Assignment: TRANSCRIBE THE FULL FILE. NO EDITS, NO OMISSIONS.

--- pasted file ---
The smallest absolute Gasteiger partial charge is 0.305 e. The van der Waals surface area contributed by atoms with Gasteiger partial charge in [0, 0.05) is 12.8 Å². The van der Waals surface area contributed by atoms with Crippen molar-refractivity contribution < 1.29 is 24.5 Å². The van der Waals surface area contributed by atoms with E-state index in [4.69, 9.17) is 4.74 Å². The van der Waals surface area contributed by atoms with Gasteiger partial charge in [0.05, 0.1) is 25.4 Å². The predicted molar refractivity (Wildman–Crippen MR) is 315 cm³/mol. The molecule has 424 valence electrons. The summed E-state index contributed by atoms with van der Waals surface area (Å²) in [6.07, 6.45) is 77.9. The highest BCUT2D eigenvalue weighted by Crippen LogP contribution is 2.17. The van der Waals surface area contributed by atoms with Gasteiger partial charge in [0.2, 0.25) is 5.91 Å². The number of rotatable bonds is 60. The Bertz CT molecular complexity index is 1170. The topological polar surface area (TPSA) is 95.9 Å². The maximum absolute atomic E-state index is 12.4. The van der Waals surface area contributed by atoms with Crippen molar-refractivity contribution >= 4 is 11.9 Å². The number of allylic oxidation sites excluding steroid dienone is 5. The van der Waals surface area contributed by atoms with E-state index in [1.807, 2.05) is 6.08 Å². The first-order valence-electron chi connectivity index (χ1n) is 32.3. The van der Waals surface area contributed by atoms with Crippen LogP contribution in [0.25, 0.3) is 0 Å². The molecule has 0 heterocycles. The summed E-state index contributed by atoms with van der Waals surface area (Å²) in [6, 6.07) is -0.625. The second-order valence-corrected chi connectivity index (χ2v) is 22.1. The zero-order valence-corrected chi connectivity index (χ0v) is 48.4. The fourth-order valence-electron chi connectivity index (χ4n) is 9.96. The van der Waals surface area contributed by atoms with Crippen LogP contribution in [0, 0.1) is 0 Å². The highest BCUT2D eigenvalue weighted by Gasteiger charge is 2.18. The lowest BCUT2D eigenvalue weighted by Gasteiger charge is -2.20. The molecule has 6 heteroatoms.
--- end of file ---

The smallest absolute Gasteiger partial charge is 0.305 e. The van der Waals surface area contributed by atoms with Gasteiger partial charge in [0, 0.05) is 12.8 Å². The van der Waals surface area contributed by atoms with Crippen molar-refractivity contribution < 1.29 is 24.5 Å². The van der Waals surface area contributed by atoms with E-state index in [4.69, 9.17) is 4.74 Å². The van der Waals surface area contributed by atoms with Gasteiger partial charge in [0.05, 0.1) is 25.4 Å². The predicted molar refractivity (Wildman–Crippen MR) is 315 cm³/mol. The molecule has 424 valence electrons. The summed E-state index contributed by atoms with van der Waals surface area (Å²) in [6.07, 6.45) is 77.9. The highest BCUT2D eigenvalue weighted by Crippen LogP contribution is 2.17. The van der Waals surface area contributed by atoms with Gasteiger partial charge in [0.2, 0.25) is 5.91 Å². The number of rotatable bonds is 60. The Bertz CT molecular complexity index is 1170. The topological polar surface area (TPSA) is 95.9 Å². The maximum absolute atomic E-state index is 12.4. The van der Waals surface area contributed by atoms with Crippen molar-refractivity contribution >= 4 is 11.9 Å². The number of allylic oxidation sites excluding steroid dienone is 5. The van der Waals surface area contributed by atoms with E-state index in [1.807, 2.05) is 6.08 Å². The first-order valence-electron chi connectivity index (χ1n) is 32.3. The van der Waals surface area contributed by atoms with Crippen LogP contribution in [0.25, 0.3) is 0 Å². The molecule has 0 heterocycles. The summed E-state index contributed by atoms with van der Waals surface area (Å²) in [6, 6.07) is -0.625. The second-order valence-corrected chi connectivity index (χ2v) is 22.1. The zero-order valence-corrected chi connectivity index (χ0v) is 48.4. The fourth-order valence-electron chi connectivity index (χ4n) is 9.96. The van der Waals surface area contributed by atoms with Crippen LogP contribution in [0, 0.1) is 0 Å². The highest BCUT2D eigenvalue weighted by Gasteiger charge is 2.18. The lowest BCUT2D eigenvalue weighted by Gasteiger charge is -2.20. The molecule has 6 heteroatoms.